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Posted at 1:26 PM ET, 03/11/2011

2011 Sendai earthquake and tsunami: The Internet response is a wonder

By Melissa Bell
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Specialist Christopher Gildea watches images from the earthquake in Japan on a television screen at his post on the floor of the New York Stock Exchange. (Richard Drew/AP)

I want to take a quick pause to follow Louis CK's advice and wonder at the world we live in.

Within hours of the earthquake, a Wikipedia page popped up with information on the event and a list of tsunami warnings. Twelve hours since the earthquake hit, that page has been edited more than 500 times and is rife with information, including other affected areas and international response.

Google created a people finder in Japanese and in English and deployed it shortly after the event. There are currently about 6,100 records, The Post's Hayley Tsukayama reports. A map on Google marks possible shelters. YouTube immediately started compiling citizen videos of the quake. Ushahidi build a database to help those offering aid connect to those in need.

(For a full list of all these resources look here.)

With phone lines down, people took to Twitter and Facebook to connect and reassure their friends and family of their safety. Mashable reports tweets in Tokyo topped 1,200 per minute.

I know. These things have occurred frequently over the past few years, after every major crisis. Twitter starts furiously reporting the event. Wikipedia's editors move to update the page. Google and Facebook deploy resources. It happens. But 10 years ago, this didn't happen. This wealth of information, this constant awareness, this ability to help immediately and effectively was not around. And for this moment, I'm in awe of it all.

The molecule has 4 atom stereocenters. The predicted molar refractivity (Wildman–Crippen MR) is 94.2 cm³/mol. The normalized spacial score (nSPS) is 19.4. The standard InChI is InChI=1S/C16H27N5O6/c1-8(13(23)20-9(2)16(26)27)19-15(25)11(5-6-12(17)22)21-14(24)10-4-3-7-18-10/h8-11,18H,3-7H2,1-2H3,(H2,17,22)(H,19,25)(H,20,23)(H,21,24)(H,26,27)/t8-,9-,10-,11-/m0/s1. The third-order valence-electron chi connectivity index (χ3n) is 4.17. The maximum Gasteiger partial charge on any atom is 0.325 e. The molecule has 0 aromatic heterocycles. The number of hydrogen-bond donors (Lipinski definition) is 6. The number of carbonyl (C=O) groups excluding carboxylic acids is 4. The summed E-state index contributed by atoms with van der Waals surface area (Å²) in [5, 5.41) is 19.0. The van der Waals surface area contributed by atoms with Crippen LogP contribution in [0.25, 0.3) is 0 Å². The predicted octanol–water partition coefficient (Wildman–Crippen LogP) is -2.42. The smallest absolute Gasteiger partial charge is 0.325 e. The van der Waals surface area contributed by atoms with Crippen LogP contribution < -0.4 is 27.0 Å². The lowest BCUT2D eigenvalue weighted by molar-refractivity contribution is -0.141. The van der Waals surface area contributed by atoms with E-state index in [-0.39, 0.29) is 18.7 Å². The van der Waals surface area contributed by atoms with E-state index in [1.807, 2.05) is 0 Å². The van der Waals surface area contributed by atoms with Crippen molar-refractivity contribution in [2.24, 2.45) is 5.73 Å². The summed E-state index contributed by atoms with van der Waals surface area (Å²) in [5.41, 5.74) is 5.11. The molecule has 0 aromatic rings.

(Thanks, Marjorie!)

By Melissa Bell  | March 11, 2011; 1:26 PM ET
Categories:  The Daily Catch  
Save & Share:  Send E-mail   Facebook   Twitter   Digg   Yahoo Buzz   Del.icio.us   StumbleUpon   Technorati   Google Buzz   Previous: Japan earthquake and tsunami: DAY IN PHOTOS
Next: Japan earthquake and tsunami: Live updates

Comments

It is amazing how media effects our proxemics in our every day life! The moment something happens that is national I take to the web to find out information to lower my uncertainity. We live in such a world of technology I have to force myself to put my phone down and BREATHE!!! My professor acutally took our phones away from us and put them in a box for the course of the class ( 2 and a half hours) the moans and tears and converstation were appaling!

Posted by: shannonlace | March 11, 2011 2:48 PM | Report abuse

Lets hope they get real help by people with no agendas. Let hope the religious leaders don't insult the people of Japan by their usual lack of faith claims during natural disasters.

Posted by: StacyBrowny | March 11, 2011 3:02 PM | Report abuse

Even though technology can be a double-edged sword, think back to the haunting days of 9/11, when people stood on corners with pictures of their lost loved ones, desperate and with little resources. There were posters everywhere the eye could see of the lost. Now we have 'people finder' at the click of a mouse.. How far we have come!

Posted by: ellesarah01 | March 11, 2011 3:03 PM | Report abuse

Shortly after the tsunami struck I picked it up on GoogleNews. I quickly found that the news was slow, patchy, with limited reporting and factual quality, and searching further could find two video clips. Most of the material was just being continually recycled. Is this possible in this day and age?

It just suddenly struck me to search Wikipeda. It seemed ridiculous to find anything. Its an online encyclopedia isn’t it? But there it was… structured, clear, factual, seeming reliable compared to other sources, and it was being updated and improved regularly. A veritable goldmine!

I opined about this (istitgoodforyou) on the Reuters.com. I hope they picked it up. Certainly lots of people did pick up this issue.

You “news guys” have got to get your heads out of the sand. The public who read this stuff are not goofs…. they are generally highly informed, well educated. They are demanding quality reporting. This is what Wikipedia provided in this instance. It should be a wake-up call to you all. Wikipedia (or something similar) will send you right where they sent Encarta and Encyclopedia Brittanica. I for one, hope so…..

Posted by: jeffjohns99 | March 11, 2011 9:26 PM | Report abuse

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